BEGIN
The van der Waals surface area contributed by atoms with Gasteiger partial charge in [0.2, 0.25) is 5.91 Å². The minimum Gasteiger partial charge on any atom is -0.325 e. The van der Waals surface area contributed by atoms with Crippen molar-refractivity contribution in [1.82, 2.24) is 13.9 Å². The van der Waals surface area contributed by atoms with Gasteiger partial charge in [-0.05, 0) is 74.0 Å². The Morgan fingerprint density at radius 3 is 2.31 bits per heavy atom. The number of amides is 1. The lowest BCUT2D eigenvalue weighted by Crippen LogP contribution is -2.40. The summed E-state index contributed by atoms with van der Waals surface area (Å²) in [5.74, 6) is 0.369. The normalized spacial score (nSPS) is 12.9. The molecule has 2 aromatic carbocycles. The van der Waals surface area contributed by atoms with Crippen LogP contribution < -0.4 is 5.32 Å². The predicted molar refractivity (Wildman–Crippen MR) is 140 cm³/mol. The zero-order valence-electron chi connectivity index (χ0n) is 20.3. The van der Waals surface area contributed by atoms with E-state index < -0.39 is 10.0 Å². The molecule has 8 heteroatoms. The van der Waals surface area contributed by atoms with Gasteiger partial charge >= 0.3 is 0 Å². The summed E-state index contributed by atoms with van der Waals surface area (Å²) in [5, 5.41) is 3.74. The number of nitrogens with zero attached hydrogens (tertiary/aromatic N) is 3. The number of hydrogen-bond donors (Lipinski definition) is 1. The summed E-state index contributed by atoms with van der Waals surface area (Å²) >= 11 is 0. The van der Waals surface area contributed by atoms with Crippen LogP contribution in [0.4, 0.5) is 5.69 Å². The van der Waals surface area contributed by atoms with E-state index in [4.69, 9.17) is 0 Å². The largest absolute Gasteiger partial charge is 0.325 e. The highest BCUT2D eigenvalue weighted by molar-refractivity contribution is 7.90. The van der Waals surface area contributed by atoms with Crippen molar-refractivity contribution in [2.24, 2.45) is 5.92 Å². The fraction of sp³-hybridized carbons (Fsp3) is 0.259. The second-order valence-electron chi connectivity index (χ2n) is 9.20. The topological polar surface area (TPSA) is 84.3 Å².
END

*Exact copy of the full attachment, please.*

The van der Waals surface area contributed by atoms with Gasteiger partial charge in [0.2, 0.25) is 5.91 Å². The minimum Gasteiger partial charge on any atom is -0.325 e. The van der Waals surface area contributed by atoms with Crippen molar-refractivity contribution in [1.82, 2.24) is 13.9 Å². The van der Waals surface area contributed by atoms with Gasteiger partial charge in [-0.05, 0) is 74.0 Å². The Morgan fingerprint density at radius 3 is 2.31 bits per heavy atom. The number of amides is 1. The lowest BCUT2D eigenvalue weighted by Crippen LogP contribution is -2.40. The summed E-state index contributed by atoms with van der Waals surface area (Å²) in [5.74, 6) is 0.369. The normalized spacial score (nSPS) is 12.9. The molecule has 2 aromatic carbocycles. The van der Waals surface area contributed by atoms with Crippen LogP contribution < -0.4 is 5.32 Å². The predicted molar refractivity (Wildman–Crippen MR) is 140 cm³/mol. The zero-order valence-electron chi connectivity index (χ0n) is 20.3. The van der Waals surface area contributed by atoms with E-state index < -0.39 is 10.0 Å². The molecule has 8 heteroatoms. The van der Waals surface area contributed by atoms with Gasteiger partial charge >= 0.3 is 0 Å². The summed E-state index contributed by atoms with van der Waals surface area (Å²) in [5, 5.41) is 3.74. The number of nitrogens with zero attached hydrogens (tertiary/aromatic N) is 3. The number of hydrogen-bond donors (Lipinski definition) is 1. The summed E-state index contributed by atoms with van der Waals surface area (Å²) >= 11 is 0. The van der Waals surface area contributed by atoms with Crippen LogP contribution in [0.4, 0.5) is 5.69 Å². The van der Waals surface area contributed by atoms with E-state index in [4.69, 9.17) is 0 Å². The largest absolute Gasteiger partial charge is 0.325 e. The highest BCUT2D eigenvalue weighted by molar-refractivity contribution is 7.90. The van der Waals surface area contributed by atoms with Crippen molar-refractivity contribution in [2.24, 2.45) is 5.92 Å². The fraction of sp³-hybridized carbons (Fsp3) is 0.259. The second-order valence-electron chi connectivity index (χ2n) is 9.20. The topological polar surface area (TPSA) is 84.3 Å².